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A stationary package of yarn is used to supply the weft yarns in the rapier machine. One end of a rapier, a rod or steel tape, carries the weft yarn. The other end of the rapier is connected to the control system. The rapier moves across the width of the fabric, carrying the weft yarn across through the shed to the opposite side. The rapier is then retracted, leaving the new pick in place.
In some versions of the loom, two rapiers are used, each half the width of the fabric in size. One rapier carries the yarn to the centre of the shed, where the opposing rapier picks up the yarn and carries it the remainder of the way across the shed. The double rapier is used more frequently than the single rapier due to its increased pick insertion speed and ability to weave wider widths of fabric.
The housing for the rapiers must take up as much space as the width of the machine. To overcome this problem, looms with flexible rapiers have been devised. The flexible rapier can be coiled as it is withdrawn, therefore requiring less storage space. If, however, the rapier is too stiff then it will not coil; If it is too flexible, it will buckle. Rigid and flexible rapier machines operate at speeds ranging from about 200 to 260 ppm, using up to 1,300 metres of weft yarn every minute. They have a noise level similar to that of modern projectile looms. They can produce a wide variety of fabrics ranging from muslin to drapery and upholstery materials.
Newer rapier machines are built with two distinct weaving areas for two separate fabrics. On such machines, one rapier picks up the yarn from the centre, between the two fabrics, and carries it across one weaving area; as it finishes laying that pick, the opposite end of the rapier picks up another yarn from the centre, and the rapier moves in the other direction to lay a pick for the second weaving area, on the other half of the machine. The above figure shows the action on a single width of fabric for a single rigid rapier system, a double rigid rapier system, and a double flexible rapier system .
Rapier machines weave more rapidly than most shuttle machines but more slowly than most other projectile machines. An important advantage of rapier machines is their flexibility, which permits the laying of picks of different colours. They also weave yarns of any type of fibre and can weave fabrics up to 110 inches in width without modification.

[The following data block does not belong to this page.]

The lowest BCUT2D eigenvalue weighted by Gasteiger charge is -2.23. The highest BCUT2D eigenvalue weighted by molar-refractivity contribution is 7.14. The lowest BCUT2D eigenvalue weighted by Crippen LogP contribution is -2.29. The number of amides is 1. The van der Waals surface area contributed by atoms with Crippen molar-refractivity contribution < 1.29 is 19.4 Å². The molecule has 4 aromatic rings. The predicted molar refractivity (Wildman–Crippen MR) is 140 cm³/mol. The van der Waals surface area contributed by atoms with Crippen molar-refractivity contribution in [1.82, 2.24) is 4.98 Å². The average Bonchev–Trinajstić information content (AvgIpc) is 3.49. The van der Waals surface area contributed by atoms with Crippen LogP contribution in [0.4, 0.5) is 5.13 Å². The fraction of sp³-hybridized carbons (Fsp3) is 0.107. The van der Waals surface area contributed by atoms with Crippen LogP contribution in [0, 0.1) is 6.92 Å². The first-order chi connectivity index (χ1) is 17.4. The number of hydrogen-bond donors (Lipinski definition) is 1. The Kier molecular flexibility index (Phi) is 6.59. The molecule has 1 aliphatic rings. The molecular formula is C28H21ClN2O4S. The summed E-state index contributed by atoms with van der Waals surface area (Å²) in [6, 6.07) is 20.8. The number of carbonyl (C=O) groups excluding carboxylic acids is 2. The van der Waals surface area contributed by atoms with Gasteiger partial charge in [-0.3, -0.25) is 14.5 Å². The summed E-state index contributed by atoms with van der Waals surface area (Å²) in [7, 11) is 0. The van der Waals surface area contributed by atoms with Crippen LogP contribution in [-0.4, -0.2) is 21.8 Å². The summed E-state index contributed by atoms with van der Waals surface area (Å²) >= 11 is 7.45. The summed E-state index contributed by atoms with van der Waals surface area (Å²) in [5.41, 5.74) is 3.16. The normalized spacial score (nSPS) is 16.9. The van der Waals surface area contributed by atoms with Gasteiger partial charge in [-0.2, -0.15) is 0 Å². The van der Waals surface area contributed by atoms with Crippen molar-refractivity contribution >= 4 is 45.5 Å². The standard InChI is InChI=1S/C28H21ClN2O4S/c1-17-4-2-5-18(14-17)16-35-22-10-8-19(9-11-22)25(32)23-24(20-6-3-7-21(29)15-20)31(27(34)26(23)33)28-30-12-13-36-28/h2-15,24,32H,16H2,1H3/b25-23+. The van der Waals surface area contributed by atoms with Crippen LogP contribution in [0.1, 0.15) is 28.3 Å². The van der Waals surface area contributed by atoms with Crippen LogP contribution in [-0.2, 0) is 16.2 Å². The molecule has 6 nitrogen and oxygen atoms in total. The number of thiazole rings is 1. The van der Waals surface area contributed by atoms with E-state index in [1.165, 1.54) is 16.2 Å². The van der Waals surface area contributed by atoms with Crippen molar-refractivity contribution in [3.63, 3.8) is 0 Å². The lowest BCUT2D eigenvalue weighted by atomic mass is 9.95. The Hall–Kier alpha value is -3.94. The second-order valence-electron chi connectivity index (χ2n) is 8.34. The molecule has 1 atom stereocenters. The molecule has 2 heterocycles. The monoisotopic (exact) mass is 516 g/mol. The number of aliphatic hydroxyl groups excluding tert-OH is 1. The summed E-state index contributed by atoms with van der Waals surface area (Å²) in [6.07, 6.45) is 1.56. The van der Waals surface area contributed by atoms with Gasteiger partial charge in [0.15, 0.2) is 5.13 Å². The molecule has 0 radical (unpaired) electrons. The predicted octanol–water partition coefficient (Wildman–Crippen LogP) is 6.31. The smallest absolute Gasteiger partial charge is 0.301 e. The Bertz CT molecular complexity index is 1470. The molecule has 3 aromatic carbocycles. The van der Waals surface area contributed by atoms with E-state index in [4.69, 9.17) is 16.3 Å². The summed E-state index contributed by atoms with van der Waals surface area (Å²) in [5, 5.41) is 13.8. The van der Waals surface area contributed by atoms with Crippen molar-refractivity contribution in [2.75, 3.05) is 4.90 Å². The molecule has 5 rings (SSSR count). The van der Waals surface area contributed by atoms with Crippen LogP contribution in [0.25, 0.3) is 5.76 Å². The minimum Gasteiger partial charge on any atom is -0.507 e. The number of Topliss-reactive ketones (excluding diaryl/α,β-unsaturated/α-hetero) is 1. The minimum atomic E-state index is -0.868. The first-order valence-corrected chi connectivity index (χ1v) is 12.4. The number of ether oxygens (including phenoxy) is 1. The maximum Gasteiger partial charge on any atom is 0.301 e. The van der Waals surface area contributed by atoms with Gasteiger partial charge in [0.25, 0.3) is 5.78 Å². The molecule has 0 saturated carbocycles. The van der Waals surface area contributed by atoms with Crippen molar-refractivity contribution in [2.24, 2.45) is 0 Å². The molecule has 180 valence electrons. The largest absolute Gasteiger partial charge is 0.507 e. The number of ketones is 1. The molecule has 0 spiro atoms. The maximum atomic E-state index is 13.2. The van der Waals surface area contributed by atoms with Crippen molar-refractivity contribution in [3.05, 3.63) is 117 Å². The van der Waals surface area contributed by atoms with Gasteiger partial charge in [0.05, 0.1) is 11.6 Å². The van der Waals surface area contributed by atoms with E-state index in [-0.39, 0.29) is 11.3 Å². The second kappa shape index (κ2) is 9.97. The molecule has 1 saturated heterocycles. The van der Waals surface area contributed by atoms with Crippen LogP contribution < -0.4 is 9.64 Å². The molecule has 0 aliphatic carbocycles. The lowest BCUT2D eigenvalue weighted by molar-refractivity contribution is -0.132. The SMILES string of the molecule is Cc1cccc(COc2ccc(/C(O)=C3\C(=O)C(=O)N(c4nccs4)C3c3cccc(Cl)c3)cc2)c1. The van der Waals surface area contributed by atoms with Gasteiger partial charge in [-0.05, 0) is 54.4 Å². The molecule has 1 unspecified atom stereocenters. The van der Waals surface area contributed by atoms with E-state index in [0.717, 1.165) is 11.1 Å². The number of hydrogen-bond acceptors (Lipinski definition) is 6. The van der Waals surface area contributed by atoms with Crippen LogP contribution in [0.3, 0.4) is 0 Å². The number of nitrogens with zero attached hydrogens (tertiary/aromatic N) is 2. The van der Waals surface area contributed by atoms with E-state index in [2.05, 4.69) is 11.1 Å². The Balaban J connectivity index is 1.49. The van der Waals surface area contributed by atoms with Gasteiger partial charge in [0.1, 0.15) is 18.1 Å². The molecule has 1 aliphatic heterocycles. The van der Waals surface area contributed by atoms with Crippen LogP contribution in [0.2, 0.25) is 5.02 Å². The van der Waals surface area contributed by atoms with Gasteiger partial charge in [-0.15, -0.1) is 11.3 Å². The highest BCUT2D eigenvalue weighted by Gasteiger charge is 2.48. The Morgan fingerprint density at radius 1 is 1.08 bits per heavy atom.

History of the Rapier Loom
The development of the rapier loom began in 1844, when John Smith of Salford was granted a patent on a loom design that eliminated the shuttle typical of earlier models of looms. Subsequent patents were taken out by Phillippe and Maurice in 1855, W.S. Laycock in 1869, and W. Glover in 1874, with rigid rapiers being perfected by O. Hallensleben in 1899. The main breakthrough came in 1922 when John Gabler invented the principle of loop transfer in the middle of the shed. Flexible rapiers of the type used today were proposed in 1925 by the Spanish inventor R.G. Moya, while R. Dewas introduced the idea of grasping the weft at its tip by the giver or a carrier rapier and transferring it to the taker or a receiver in the middle of the shed. It was not until the 1950s and 1960s that rapier weaving became fully commercialized, with loom technology developing rapidly. 
- Dobby loom
- Jacquard Loom
- Paul Moody
- Northrop Loom
- Textile manufacture during the Industrial Revolution
- "Rapier Looms - Rapier Looms Weaving and Flexible Rapier Looms". www.rapierloom.in. Retrieved 2016-07-07.
- Weave Tech, India
- Tumer, S.T. (February 29, 1988). "Filling Insertion by Rapier: A Kinematic Model". Textile Research Journal. 58 (12). doi:10.1177/004051758805801207. Retrieved 7/7/16. Check date values in:
- Adanur, Sabit (May 1991). "Analysis of Yarn Tension in Air-Jet Filling Insertion". Textile Research Journal. 61 (5). doi:10.1177/004051759106100503. Retrieved 7/7/16. Check date values in: